[caption id="attachment_3327" align="alignleft" width="300"] Four Saudi girls enjoy their national holiday[/caption]
National Day in Saudi Arabia is held on 23 September each year. However, no public events to commemorate the day have been organized for decades until King Abdullah bin Abdul Aziz came into power. A national day for Saudis signifies the unification of Saudi Arabia in 1932 which was brought about under the rule of King Abdul Aziz Al Saud, and this year is the 81st year anniversary of the event.
In previous years, Saudi citizens have not been permitted to have any celebrations on this day, as clerics viewed that the only holidays which were to be publicly observed were those in celebration of their religious festivals and any other holiday observance was considered to be an "affront to Islam."
Following the terror attacks on Saudi Arabia in 2003 and 2004, the Saudi government recognized the "need to encourage patriotic sentiments." The government took to introducing subjects into the Saudi schools focusing on 'watania' or patriotism, and as soon as King Abdullah bin Abdul Aziz took over in 2005, he made National Day in Saudi Arabia an official public holiday across the nation.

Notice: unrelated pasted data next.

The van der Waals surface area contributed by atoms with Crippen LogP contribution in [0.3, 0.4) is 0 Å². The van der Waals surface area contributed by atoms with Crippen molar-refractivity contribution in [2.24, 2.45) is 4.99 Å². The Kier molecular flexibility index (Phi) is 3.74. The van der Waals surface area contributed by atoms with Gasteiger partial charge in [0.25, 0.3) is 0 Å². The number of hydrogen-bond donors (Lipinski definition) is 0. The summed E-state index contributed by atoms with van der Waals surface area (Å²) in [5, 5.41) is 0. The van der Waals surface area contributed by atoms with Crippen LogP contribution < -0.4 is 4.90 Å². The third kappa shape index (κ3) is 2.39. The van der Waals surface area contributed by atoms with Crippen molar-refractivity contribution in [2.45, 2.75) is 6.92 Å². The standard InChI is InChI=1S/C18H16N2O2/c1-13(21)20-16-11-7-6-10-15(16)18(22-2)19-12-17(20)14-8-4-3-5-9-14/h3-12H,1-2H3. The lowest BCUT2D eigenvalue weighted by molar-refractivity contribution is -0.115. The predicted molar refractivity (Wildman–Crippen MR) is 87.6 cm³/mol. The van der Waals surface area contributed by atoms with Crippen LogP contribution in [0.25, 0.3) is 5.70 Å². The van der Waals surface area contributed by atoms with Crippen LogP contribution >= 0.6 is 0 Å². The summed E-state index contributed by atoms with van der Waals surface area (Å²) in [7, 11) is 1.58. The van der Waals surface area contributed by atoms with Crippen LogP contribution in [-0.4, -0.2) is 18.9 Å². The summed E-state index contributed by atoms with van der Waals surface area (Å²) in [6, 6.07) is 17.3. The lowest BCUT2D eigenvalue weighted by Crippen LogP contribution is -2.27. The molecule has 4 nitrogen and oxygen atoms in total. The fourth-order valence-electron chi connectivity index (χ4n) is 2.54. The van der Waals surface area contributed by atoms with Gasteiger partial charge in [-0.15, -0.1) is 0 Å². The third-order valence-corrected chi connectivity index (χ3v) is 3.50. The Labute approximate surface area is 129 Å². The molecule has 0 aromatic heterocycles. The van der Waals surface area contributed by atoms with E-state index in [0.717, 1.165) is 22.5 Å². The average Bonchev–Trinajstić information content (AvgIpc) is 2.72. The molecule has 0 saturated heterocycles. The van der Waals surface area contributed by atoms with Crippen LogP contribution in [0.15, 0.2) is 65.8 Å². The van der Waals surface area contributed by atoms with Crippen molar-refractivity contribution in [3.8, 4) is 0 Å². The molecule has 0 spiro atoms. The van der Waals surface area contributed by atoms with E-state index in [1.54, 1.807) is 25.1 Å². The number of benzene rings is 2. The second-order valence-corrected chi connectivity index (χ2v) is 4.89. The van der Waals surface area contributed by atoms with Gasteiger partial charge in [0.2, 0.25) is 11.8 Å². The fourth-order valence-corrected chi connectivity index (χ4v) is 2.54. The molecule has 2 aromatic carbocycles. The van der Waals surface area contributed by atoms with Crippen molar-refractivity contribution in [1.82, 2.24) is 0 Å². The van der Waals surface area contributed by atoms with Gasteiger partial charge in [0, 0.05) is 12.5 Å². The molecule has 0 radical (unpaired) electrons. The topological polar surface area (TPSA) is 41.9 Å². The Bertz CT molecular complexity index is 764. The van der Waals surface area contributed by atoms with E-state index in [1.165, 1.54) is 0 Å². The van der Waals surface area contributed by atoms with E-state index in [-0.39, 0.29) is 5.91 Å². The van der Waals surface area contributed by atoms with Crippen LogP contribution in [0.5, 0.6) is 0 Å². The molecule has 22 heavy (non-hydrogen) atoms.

Official celebrations are now well-organized for the public to celebrate and enjoy National Day. In 2015, a new video was released in time for National Day celebrations, which featured a Jeddah-based rapper, Amarap Ammar's new single, 'May We Never Be Divided.' The video was posted on YouTube in celebration of their National Day.
The growing interest in the holiday represents how the Saudi society has changed over the years and more importantly, Saudi nationalism's support and interest in the youth of the country. Many religious conservatives tend to regard the Saudi National Day as a secular festival, though most of the nation are eager to engage in the festivities.
[caption id="attachment_3326" align="alignright" width="300"] Young Saudi's celebrating in the streets[/caption]
Celebrations in 2015, saw crowds waving the green Saudi flags which symbolize their Islamic faith. The streets were jam-packed with young Saudis blaring local music from their car radios and shouting out their windows to hail their nation and its leaders. Once the traffic came to a stop, men danced in the streets.
Families filled the museum and exhibition halls to see the government-organized theatrical productions reflecting on their history, culture, and traditions.
This year larger crowds are to be expected with parades of thousands of cars, buses, and motorcycles, as Saudis wave their national flag.